Identifying trees infected with citrus greening.
Subject: Scientists (Research)
Administrative agencies (Research)
Citrus (Diseases and pests)
Citrus (Research)
Citrus fruits (Diseases and pests)
Citrus fruits (Research)
Author: Durham, Sharon
Pub Date: 08/01/2011
Publication: Name: Agricultural Research Publisher: U.S. Government Printing Office Audience: Academic; General Format: Magazine/Journal Subject: Agricultural industry; Biotechnology industry; Business Copyright: COPYRIGHT 2011 U.S. Government Printing Office ISSN: 0002-161X
Issue: Date: August, 2011 Source Volume: 59 Source Issue: 7
Topic: Event Code: 310 Science & research
Product: Product Code: 8520110 Scientists; 0174000 Citrus Fruits NAICS Code: 54171 Research and Development in the Physical, Engineering, and Life Sciences; 1113 Fruit and Tree Nut Farming SIC Code: 0174 Citrus fruits
Organization: Government Agency: United States. Agricultural Research Service
Geographic: Geographic Scope: United States Geographic Code: 1USA United States
Accession Number: 270895833

Citrus plants are highly susceptible to a disease commonly called "HLB" (Huanglongbing), also known as "citrus greening disease." Agricultural Research Service scientists in the Quality and Safety Assessment Research Unit in Athens, Georgia, and the Subtropical Plant Pathology Research Unit in Fort Pierce, Florida, joined forces to use a technology known as "Fourier transform infrared-attenuated total reflection" (FTIR-ATR) spectroscopy to identify citrus greening-infected plant leaves with 95-percent accuracy.

Citrus greening was discovered in Florida in 2005 and is rapidly spreading in the citrus-growing regions of the state. The disease is transmitted by the Asian psyllid, an insect found throughout Florida. Fruit from infected trees drops prematurely or fails to ripen.

A 2007-2008 survey conducted by the University of Florida, in collaboration with USDA's National Agricultural Statistics Service and the Florida Department of Agriculture and Consumer Services, included 153,000 net acres of oranges and 17,676,000 orange trees. The survey revealed that growers--to prevent spread of disease--removed 847,208 infected trees during the survey period. Plants can be infected for up to several years before showing symptoms, and during this period the psyllid can transmit the disease agent to nearby plants.

Currently, the best method for detecting citrus greening-infected trees is a type of DNA testing called PCR (polymerase chain reaction), which is both costly and time consuming.

FTIR uses light to identify chemicals and reactions in a sample. This technology has the potential to detect the disease before visible symptoms occur and is cheaper and faster. The mid-infrared region of the electromagnetic spectrum reveals dramatic changes that occur in leaves of infected trees compared to leaves from noninfected trees. The results from this technique's application were published in the journal Applied Spectroscopy in 2010.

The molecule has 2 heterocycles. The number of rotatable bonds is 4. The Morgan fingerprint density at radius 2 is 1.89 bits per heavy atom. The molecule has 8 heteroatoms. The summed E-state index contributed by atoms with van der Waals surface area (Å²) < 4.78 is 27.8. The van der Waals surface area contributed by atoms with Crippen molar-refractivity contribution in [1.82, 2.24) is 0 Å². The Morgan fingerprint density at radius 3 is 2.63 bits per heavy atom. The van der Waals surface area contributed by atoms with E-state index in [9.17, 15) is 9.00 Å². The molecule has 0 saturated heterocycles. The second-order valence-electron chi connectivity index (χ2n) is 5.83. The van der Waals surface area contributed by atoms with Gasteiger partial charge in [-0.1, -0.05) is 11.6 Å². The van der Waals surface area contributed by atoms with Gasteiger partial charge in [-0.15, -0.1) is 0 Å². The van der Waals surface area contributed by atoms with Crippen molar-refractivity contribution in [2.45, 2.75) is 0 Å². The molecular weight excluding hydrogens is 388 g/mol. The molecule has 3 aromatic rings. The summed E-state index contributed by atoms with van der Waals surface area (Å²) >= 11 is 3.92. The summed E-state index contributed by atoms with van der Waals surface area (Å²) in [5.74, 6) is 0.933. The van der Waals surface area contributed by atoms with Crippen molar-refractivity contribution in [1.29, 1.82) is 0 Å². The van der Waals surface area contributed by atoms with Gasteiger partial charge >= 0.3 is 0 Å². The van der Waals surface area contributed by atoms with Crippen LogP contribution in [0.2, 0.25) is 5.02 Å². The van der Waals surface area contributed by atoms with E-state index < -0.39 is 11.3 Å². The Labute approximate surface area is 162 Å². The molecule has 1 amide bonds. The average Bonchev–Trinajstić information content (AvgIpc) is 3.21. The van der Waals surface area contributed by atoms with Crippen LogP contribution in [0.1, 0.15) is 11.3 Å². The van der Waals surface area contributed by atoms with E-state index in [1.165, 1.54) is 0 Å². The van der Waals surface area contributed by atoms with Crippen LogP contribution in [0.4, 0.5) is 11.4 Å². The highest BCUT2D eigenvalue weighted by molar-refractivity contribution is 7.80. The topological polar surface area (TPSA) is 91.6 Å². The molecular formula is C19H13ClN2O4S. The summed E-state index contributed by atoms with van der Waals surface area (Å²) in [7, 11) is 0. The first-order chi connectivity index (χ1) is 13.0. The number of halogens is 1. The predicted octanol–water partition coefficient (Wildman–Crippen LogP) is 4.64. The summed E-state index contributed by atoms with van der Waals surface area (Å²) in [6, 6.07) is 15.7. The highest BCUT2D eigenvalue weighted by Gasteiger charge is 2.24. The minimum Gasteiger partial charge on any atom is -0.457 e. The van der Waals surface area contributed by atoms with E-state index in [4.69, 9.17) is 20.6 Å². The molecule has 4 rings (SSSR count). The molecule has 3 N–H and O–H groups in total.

To create the new technology, experts from both labs were needed. "ARS is great in this respect because it has so many experts with which to collaborate," says ARS researcher Gavin Poole in the Fort Pierce unit. "Research leader Tim Gottwald and I had an idea to use spectroscopic methods to identify citrus greening before symptoms develop in the field, and our colleagues in Georgia were able to use their expertise to help us attack this problem."

The Athens team included chemist Samantha Hawkins, engineer Bosoon Park, physiologist William Windham, and research leader Kurt Lawrence. Hawkins used an FTIR spectrometer with an ATR crystal accessory to test for the presence of citrus greening.

"We used a leaf removed from the citrus tree, dried it out in a microwave, and ground it into a powder--a simple protocol developed by Windham," says Hawkins. A very small sample--just 0.1 milligrams--of the leaf powder was placed on top of an ATR plate. The system clearly discriminated HLB-infected leaves from healthy leaves. More work will be needed to discriminate HLB from other citrus diseases.

"This is a great method because the sample preparation is faster and easier than PCR, which is typically used to get a value of how much disease is in the leaves," says Hawkins. "Growers currently send leaf samples out for PCR analysis that costs about $6 to $8 per sample and takes several days. The FTIR technique is done in seconds."--By Sharon Durham, ARS.

This research is part of Plant Diseases, an ARS national program (#303) described at

Samantha Hawkins is in the USDA-ARS Quality and Safety Assessment Research Unit, 950 College Station Rd., Athens, GA 30605; (706) 546-3454,

Gavin Poole is in the USDA-ARS Subtropical Plant Pathology Research Unit, 2001 South Rock Rd., Fort Pierce, FL 34945; (772) 462-5940,
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